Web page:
However out of the above mentioned badness came an almighty good, led by the appropriately named Adam Goodes.

Goodes is an Indigenous Aussie rules player with the Sydney Swans. He is also the current Australian of the Year — an accolade given him due to his stand on racism, particularly with the: 'Racism. It Stops with me' campaign.

And that all started at an Aussie rules match.

Sydney were playing Collingwood, and a thirteen-year-old female Collingwood supporter abused Goodes during the match, and sadly, she abused him in a racist fashion. Goodes stopped playing, went over and called security.

He made a big deal out of the incident and was roundly criticised for this by some conservative media — Miranda Devine, mainly.

The spectator allegedly called Goodes an “ape”, and Goodes said of the slur that “he was gutted.” Thankfully the AFL under then head Andrew Demetriou backed Goodes and this led to the AFL making a strong stand on racism.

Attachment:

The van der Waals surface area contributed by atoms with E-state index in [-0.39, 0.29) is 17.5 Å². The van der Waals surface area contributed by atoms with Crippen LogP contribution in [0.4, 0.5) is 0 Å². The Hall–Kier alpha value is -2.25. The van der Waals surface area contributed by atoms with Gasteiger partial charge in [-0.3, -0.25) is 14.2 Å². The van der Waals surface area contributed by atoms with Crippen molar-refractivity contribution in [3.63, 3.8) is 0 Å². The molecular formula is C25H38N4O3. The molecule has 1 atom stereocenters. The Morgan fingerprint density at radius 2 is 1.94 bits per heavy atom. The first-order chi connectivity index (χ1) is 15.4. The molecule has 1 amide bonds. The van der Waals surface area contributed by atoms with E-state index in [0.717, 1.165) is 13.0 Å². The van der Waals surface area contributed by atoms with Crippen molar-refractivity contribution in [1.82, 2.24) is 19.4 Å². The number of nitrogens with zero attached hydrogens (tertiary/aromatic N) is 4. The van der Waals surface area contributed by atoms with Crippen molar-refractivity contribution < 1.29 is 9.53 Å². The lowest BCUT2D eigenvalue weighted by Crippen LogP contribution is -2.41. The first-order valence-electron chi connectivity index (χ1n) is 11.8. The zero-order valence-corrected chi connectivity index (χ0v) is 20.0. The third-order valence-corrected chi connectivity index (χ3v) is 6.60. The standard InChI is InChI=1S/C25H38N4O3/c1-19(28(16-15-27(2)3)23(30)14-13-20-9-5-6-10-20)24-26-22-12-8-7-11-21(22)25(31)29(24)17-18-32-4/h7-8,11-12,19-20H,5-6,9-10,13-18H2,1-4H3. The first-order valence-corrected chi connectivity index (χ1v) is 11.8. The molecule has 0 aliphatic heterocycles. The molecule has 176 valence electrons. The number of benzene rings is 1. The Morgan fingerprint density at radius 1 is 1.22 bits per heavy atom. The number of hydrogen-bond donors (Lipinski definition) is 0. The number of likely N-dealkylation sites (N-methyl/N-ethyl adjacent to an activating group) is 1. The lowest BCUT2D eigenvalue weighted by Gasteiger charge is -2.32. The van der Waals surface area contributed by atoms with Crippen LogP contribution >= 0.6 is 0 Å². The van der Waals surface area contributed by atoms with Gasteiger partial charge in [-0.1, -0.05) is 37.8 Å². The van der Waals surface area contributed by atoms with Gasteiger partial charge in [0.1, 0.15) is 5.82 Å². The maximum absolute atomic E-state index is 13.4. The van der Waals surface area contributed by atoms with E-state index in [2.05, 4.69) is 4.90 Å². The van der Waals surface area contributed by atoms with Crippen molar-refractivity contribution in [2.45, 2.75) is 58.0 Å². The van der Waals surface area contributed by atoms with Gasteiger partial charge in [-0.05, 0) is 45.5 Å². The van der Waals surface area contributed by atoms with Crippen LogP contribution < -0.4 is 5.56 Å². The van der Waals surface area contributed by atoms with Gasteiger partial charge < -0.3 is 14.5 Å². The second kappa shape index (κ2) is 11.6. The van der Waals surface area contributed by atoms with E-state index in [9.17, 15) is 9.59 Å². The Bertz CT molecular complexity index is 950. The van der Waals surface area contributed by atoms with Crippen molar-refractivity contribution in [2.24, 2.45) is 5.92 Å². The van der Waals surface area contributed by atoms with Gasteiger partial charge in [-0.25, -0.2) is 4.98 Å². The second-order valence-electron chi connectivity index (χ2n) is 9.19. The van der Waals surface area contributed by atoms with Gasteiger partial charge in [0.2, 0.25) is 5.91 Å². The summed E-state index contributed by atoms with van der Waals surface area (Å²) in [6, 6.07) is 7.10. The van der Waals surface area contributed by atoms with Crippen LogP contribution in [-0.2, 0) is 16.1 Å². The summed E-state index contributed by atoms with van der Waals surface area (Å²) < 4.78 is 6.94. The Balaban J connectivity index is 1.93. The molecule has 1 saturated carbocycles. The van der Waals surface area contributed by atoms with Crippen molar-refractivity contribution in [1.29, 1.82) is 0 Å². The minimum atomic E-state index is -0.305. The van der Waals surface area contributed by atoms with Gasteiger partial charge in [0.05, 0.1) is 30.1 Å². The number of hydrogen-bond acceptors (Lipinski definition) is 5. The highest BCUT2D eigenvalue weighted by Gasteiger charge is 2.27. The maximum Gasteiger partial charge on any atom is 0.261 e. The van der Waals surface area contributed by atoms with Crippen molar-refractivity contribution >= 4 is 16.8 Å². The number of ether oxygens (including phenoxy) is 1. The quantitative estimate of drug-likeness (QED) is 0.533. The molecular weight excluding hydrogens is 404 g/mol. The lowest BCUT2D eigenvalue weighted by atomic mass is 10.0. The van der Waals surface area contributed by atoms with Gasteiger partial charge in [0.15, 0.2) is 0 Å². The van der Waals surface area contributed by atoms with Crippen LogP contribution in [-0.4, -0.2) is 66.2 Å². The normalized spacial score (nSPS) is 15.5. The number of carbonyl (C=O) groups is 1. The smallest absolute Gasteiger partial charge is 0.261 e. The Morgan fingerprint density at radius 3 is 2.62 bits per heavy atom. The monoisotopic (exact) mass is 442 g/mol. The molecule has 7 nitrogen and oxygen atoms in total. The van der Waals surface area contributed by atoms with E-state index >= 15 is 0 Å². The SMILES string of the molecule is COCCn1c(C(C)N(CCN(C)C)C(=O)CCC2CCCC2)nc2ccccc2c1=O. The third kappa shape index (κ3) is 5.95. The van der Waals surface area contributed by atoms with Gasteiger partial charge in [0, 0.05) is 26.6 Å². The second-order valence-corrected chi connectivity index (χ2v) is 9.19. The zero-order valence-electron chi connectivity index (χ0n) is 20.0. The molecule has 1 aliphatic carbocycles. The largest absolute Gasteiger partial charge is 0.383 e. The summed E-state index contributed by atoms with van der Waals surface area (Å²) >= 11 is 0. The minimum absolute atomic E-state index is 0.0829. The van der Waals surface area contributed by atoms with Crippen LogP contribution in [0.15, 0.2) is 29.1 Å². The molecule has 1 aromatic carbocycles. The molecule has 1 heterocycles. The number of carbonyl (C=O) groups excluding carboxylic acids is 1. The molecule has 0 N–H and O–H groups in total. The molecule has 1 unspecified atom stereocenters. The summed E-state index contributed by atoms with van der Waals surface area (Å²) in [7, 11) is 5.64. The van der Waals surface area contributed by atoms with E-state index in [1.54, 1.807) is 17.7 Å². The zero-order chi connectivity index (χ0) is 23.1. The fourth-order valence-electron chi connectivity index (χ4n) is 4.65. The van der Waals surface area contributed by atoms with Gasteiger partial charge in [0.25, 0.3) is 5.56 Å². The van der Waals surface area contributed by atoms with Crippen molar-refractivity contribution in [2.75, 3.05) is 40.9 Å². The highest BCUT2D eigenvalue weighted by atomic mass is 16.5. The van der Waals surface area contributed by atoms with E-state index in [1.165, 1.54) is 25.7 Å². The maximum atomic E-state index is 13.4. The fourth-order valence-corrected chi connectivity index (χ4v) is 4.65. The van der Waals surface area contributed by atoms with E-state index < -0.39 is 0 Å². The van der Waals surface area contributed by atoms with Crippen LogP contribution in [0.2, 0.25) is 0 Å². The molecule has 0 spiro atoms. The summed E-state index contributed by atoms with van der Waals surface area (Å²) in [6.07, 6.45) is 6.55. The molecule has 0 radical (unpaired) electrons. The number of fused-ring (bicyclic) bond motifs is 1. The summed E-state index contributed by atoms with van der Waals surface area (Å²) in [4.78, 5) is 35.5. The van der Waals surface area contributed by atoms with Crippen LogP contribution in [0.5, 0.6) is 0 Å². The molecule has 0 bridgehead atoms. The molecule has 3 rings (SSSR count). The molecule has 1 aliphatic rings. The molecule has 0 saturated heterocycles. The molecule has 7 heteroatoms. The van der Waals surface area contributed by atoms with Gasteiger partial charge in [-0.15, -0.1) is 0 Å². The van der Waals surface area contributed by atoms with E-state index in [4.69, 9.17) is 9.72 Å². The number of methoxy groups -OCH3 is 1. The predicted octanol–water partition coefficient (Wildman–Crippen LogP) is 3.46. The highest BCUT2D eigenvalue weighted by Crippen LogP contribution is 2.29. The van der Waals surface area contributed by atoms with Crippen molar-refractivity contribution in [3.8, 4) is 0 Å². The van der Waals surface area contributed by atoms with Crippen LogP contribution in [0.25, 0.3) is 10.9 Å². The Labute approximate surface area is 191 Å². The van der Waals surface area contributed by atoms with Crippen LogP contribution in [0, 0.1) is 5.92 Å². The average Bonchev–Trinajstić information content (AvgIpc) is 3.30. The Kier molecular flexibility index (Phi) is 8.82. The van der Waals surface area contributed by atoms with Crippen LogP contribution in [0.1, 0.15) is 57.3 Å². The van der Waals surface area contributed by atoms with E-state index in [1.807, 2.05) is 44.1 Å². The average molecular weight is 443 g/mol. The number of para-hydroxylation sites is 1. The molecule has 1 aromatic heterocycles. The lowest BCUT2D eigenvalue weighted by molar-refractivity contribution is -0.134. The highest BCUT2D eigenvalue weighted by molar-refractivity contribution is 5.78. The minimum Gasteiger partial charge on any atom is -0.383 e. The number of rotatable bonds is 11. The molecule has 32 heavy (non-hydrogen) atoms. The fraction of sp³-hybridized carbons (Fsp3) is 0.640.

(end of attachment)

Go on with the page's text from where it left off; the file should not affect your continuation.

So I then returned to football and began to take on interest in AFL again. I support the Sydney Swans, by the way.

Yes, there is plenty bad about sport and the way it’s covered in this country — but as I hope I’ve shown, there is good in there as well.

Sport can be covered without advertising driving us mad.

A major step forward in the fight against racism in this country came through sport.

So that’s two good enough reasons for covering sport here at IA.

We spend most of our time here on IA calling governments, of all stripe, to account — but even we can enjoy some sport when Saturday comes.

Lachlan Barker blogs at cyclonecharlie88.blogspot.com.au. You can follow him on Twitter@cyclonecharlie88.